A barbed wire fence is a simple, highly effective element of agricultural infrastructure intended to keep a land owner’s livestock on the inside and other animals and people on the outside.
All it takes is an ample supply of cedar posts and multiple coils of barbed wire. Oh, and a lot of hard work. How many posts and how much wire depends, of course, on the acreage to be fenced. Whatever the quantity, the standard Texas barbed wire fence consists of five or six strands stapled between posts set 8 to 15 feet apart. Those posts usually stand about four-and-a-half feet high.
Invented in 1876, barbed wire began to crisscross Texas in the first half of the 1880s. Despite a little dust-up known as the Fence Cutter’s War — in which some folks who did not want to let go of the old free range days slipped around at night snipping newly built barbed wire fences — the fences became ubiquitous. Texas Rangers killed a few of the fence cutters and the nefarious use of wire cutters faded.
Soon it occurred to fence owners that objects could be hung from strung barbed wire or the posts that connected the strands. Since the fences weren’t particularly high, that precluded hanging cattle rustlers from them, but barbed wire barriers proved irresistible to those wanting to adorn them with other things.
For decades the most common objects found dangling on barbed wire fences were dead coyotes. Coyotes were for a long time considered critters non persona because of their propensity to help themselves to calves and lambs. Accordingly, they were shot on sight. Those that weren’t killed that way were trapped or poisoned.
Ranchers and their hands began hanging their predator kills from the fences like so many captured pirates. In an earlier time, deceased swashbucklers were left dangling as a warning to others, but seeing one of their buddies draped on a barbed wire fence surely did not deter coyotes from looking for groceries. Apparently, however, it made the landowners feel better. Basically, it was just a braggy way to dispose of a carcass.
Larger predators like mountain lions occasionally ended up draped on some rancher’s fence, but these days a big cat taken on private property is more likely to end up in a taxidermy shop or on Facebook. I’ve also seen the remnants of a big rattlesnake slung across a fence, but it won’t stay there long if a rancher has feral hogs on his property.
Those invasives are the most commonly killed nuisance animal today, but since properly handled and cooked pork makes for good grub, a deceased boar or sow is not likely to be relegated to a fence. Besides that, the larger ones weigh too much for even the tightest strands.
Another popular barbed wire fence ornament is the head of aquatic species of the biological order Siluriformes, better known as catfish. The custom of hanging the head of big catfish surely began in East Texas, where there’s more water, and then spread west with the construction of stock tanks.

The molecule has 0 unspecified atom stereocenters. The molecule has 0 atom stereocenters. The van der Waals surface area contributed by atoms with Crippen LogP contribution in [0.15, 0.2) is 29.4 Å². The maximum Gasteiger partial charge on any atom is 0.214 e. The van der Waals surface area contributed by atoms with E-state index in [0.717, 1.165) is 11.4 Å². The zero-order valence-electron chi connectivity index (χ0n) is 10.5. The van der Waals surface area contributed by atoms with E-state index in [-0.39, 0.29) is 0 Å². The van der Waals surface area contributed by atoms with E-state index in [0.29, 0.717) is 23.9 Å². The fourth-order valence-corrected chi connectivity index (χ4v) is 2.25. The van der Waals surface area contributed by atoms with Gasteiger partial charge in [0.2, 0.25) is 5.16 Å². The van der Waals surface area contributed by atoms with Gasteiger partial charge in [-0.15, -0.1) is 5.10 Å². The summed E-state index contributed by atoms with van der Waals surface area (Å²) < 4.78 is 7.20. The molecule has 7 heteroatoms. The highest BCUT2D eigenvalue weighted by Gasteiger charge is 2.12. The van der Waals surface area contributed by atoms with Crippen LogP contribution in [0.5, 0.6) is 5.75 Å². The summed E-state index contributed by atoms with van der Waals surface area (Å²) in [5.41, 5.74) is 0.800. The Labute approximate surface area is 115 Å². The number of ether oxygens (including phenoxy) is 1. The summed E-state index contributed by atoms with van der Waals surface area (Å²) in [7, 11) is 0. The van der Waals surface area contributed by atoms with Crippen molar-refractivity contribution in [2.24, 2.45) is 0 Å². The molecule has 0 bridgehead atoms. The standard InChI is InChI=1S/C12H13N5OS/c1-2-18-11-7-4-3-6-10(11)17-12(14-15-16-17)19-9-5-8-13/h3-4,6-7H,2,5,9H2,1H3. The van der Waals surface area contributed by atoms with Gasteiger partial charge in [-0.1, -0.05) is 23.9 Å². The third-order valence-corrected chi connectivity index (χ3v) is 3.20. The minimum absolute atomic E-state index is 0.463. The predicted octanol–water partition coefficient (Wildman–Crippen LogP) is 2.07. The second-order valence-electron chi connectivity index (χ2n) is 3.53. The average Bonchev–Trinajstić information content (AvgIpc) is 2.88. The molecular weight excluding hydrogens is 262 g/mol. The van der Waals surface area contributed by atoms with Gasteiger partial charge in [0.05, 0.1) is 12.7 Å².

Having known of these common barbed wire fence features for years, a question from retired Navy Capt. Lewis Smith of Wimberley challenged my Texan-ness to my boots: Why do people put boots on barbed wire fence posts?
My lack of knowledge in regard to this particular aspect of Texas lore caused me to consult the great authority on everything-Professor Google. And sure enough, it turns out that placing old boots on fence posts has become a thing.
While only a handful of writers have booted up their word processors to consider the phenomenon, there are several theories as to why its done. It has been opined that boots are placed on fences for a practical reason, which is to protect the tops of posts from rain. But considering the durability of cedar, that’s a pretty lame thesis. I’ve also read that before telephones became universal, ranchers who might live miles from their front gate would place a boot on a highway fence post to indicate they were home.
Another theory is that cowboys mourning the loss of a favorite horse would put up an old boot to honor their steed’s memory. Or as a memorial to a fellow cowhand who has passed. Yet another theory is that the “posting” of old boots is a figurative tip of the Stetson to the worn out footwear themselves.
While I freely admit to having been caught off guard by Smith’s question worse than a curious coyote who poked his paw in a steel trap, I question these theories. For one thing, a good pair of cowboy boots have never been cheap. It makes far better sense to get them re-soled rather than relegating a nicely broken-in pair of boots to fence posts. As for the “the rancher is in” theory, most Texas ranchers I’ve met could care less whether passersby know they’re home on the range.
I think the boot-on-a-fence post phenomenon is merely another manifestation of Texas folk art. Adorning fence posts with old boots is only slightly less quirky than the late Amarillo millionaire Stanley Marsh’s half-buried Cadillacs off Interstate 40 in the Panhandle, but the media is far less expensive. One of the more ambitious old boot displays can be found in Kerr County on the fence line six miles southwest of Hunt, off State Highway 39. Most of the weather-worn footwear is on the west side of the roadway, but a few decorate posts on the east side as well. The stretch has been around since the early 1970s. The firsts boots that went up on the fence posts came from the property owners and then their ranch hands. Since then, passersby have added to this Boot Hill for boots.
However the boot-on-a-fence-post tradition began, people clearly get a kick out of seeing them.